In addition to rising seas and longer droughts, scientists now believe that global climate change could also make flying just a bit more turbulent in the near future.
Turbulence happens when a plane flies through clashing bodies of air moving at widely different speeds. It usually results in nothing more than a bumpy ride, however, in worst cases, turbulence can cause severe damage and injuries.
As per CNN, Paul Williams, a professor of atmospheric science at the University of Reading in the UK, explained that there is a scale for measuring how strong turbulence is. “There’s light turbulence, which is a bit of strain against your seat belt, but food service can continue.. Then there’s moderate turbulence, a definite strain against seat belts, anything that’s not secured will be dislodged, and walking is difficult; flight attendants are usually instructed to take their seats.”
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“The worst kind is severe turbulence: this is stronger than gravity, so it can pin you to your seat and if you’re not wearing your seat belt you’ll be tossed around inside the cabin. This is the kind of turbulence that causes serious Injuries — it’s been known to break bones, for example,” Mr Williams explained.
Noting that about 65,000 aircraft suffer moderate turbulence every year in the United States, and about 5,500 run into severe turbulence, the professor said that these numbers might be now destined to grow. Mr Williams believes that climate change is modifying turbulence.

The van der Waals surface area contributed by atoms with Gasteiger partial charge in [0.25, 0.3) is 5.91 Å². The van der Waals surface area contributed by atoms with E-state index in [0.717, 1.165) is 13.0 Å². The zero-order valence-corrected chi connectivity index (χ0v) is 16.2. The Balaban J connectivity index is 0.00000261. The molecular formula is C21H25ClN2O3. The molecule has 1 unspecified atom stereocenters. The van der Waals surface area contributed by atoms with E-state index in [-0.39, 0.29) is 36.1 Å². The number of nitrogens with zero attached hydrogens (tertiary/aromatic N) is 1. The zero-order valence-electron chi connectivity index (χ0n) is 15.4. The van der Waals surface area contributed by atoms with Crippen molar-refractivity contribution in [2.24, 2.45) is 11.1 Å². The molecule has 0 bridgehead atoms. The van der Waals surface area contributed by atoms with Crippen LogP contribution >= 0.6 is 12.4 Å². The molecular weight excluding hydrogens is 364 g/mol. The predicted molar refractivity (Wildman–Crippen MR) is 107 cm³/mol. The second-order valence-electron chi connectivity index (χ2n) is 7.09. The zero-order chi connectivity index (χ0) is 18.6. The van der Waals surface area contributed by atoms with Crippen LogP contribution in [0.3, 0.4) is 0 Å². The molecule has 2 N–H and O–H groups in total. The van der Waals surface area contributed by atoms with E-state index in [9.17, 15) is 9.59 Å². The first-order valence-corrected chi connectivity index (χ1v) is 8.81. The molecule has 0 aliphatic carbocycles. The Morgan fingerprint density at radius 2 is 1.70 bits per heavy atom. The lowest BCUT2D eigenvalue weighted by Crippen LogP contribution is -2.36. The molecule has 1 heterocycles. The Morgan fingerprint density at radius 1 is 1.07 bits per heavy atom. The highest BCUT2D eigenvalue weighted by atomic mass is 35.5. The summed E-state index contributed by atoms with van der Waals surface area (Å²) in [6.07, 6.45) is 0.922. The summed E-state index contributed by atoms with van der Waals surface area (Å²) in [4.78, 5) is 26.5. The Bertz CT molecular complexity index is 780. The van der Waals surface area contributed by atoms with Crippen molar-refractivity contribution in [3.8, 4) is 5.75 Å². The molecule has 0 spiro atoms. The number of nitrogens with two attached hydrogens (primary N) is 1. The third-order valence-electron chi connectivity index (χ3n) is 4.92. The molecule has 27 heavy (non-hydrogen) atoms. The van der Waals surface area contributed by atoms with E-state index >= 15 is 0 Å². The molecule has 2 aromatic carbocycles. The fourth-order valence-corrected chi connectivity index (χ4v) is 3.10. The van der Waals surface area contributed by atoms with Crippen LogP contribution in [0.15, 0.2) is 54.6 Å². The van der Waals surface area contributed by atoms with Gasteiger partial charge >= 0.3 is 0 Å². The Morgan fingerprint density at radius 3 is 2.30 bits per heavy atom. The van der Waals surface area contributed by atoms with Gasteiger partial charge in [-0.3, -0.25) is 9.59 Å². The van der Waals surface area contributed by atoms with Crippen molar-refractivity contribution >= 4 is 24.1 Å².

“We ran some computer simulations and found that severe turbulence could double or triple in the coming decades,” he said.
Further, according to CNN, the professor highlighted another type of turbulence called “clear air turbulence”. He said that unlike the turbulence caused by thunderstorms or clouds, the clear air turbulence hits suddenly and is hard to avoid.
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Mr Williams predicted that “clear-air turbulence” will increase significantly around the globe by the period 2050-2080, in particular along the busiest flight routes, and the strongest type of turbulence will increase the most.
However, he also stated that this does not mean that flying will be less safe. He explained that just the average duration of turbulence will increase. “Typically, on a transatlantic flight, you might expect 10 minutes of turbulence. I think that in a few decades this may increase to 20 minutes or to half an hour. The seat belt sign will be switched on a lot more, unfortunately for passengers,” he said.
Keeping your seat belt fastened at all times while seated is the best way to minimize the risk of injury due to turbulence, Mr Williams added.